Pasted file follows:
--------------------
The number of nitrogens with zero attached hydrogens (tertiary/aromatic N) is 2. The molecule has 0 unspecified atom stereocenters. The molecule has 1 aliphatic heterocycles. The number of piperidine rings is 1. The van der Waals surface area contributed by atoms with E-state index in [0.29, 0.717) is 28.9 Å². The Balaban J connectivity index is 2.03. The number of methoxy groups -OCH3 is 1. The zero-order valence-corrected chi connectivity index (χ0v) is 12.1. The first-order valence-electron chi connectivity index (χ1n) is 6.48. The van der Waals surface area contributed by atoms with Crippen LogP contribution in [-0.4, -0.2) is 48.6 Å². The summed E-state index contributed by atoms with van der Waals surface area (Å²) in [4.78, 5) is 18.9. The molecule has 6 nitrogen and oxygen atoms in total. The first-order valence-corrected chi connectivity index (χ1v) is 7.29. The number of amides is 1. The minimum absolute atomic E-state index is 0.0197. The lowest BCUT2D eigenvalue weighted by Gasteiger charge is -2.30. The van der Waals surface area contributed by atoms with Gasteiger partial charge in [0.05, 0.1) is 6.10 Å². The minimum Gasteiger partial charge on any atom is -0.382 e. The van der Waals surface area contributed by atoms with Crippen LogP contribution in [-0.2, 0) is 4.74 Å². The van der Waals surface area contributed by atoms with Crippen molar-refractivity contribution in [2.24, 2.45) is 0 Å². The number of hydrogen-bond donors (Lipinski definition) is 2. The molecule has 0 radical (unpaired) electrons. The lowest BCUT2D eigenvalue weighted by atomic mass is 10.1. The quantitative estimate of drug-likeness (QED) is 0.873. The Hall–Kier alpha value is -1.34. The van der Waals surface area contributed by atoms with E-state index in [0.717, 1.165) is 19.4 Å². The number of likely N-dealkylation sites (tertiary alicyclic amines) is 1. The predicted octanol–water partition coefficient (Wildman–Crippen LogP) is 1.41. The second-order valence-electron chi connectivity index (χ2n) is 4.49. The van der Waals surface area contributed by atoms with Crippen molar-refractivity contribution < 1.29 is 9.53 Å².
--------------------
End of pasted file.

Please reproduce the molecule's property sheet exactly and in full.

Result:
The number of nitrogens with zero attached hydrogens (tertiary/aromatic N) is 2. The molecule has 0 unspecified atom stereocenters. The molecule has 1 aliphatic heterocycles. The number of piperidine rings is 1. The van der Waals surface area contributed by atoms with E-state index in [0.29, 0.717) is 28.9 Å². The Balaban J connectivity index is 2.03. The number of methoxy groups -OCH3 is 1. The zero-order valence-corrected chi connectivity index (χ0v) is 12.1. The first-order valence-electron chi connectivity index (χ1n) is 6.48. The van der Waals surface area contributed by atoms with Crippen LogP contribution in [-0.4, -0.2) is 48.6 Å². The summed E-state index contributed by atoms with van der Waals surface area (Å²) in [4.78, 5) is 18.9. The molecule has 6 nitrogen and oxygen atoms in total. The first-order valence-corrected chi connectivity index (χ1v) is 7.29. The number of amides is 1. The minimum absolute atomic E-state index is 0.0197. The lowest BCUT2D eigenvalue weighted by Gasteiger charge is -2.30. The van der Waals surface area contributed by atoms with Gasteiger partial charge in [0.05, 0.1) is 6.10 Å². The minimum Gasteiger partial charge on any atom is -0.382 e. The van der Waals surface area contributed by atoms with Crippen LogP contribution in [-0.2, 0) is 4.74 Å². The van der Waals surface area contributed by atoms with Crippen molar-refractivity contribution in [2.24, 2.45) is 0 Å². The number of hydrogen-bond donors (Lipinski definition) is 2. The molecule has 0 radical (unpaired) electrons. The lowest BCUT2D eigenvalue weighted by atomic mass is 10.1. The quantitative estimate of drug-likeness (QED) is 0.873. The Hall–Kier alpha value is -1.34. The van der Waals surface area contributed by atoms with E-state index in [0.717, 1.165) is 19.4 Å². The number of likely N-dealkylation sites (tertiary alicyclic amines) is 1. The predicted octanol–water partition coefficient (Wildman–Crippen LogP) is 1.41. The second-order valence-electron chi connectivity index (χ2n) is 4.49. The van der Waals surface area contributed by atoms with Crippen molar-refractivity contribution < 1.29 is 9.53 Å².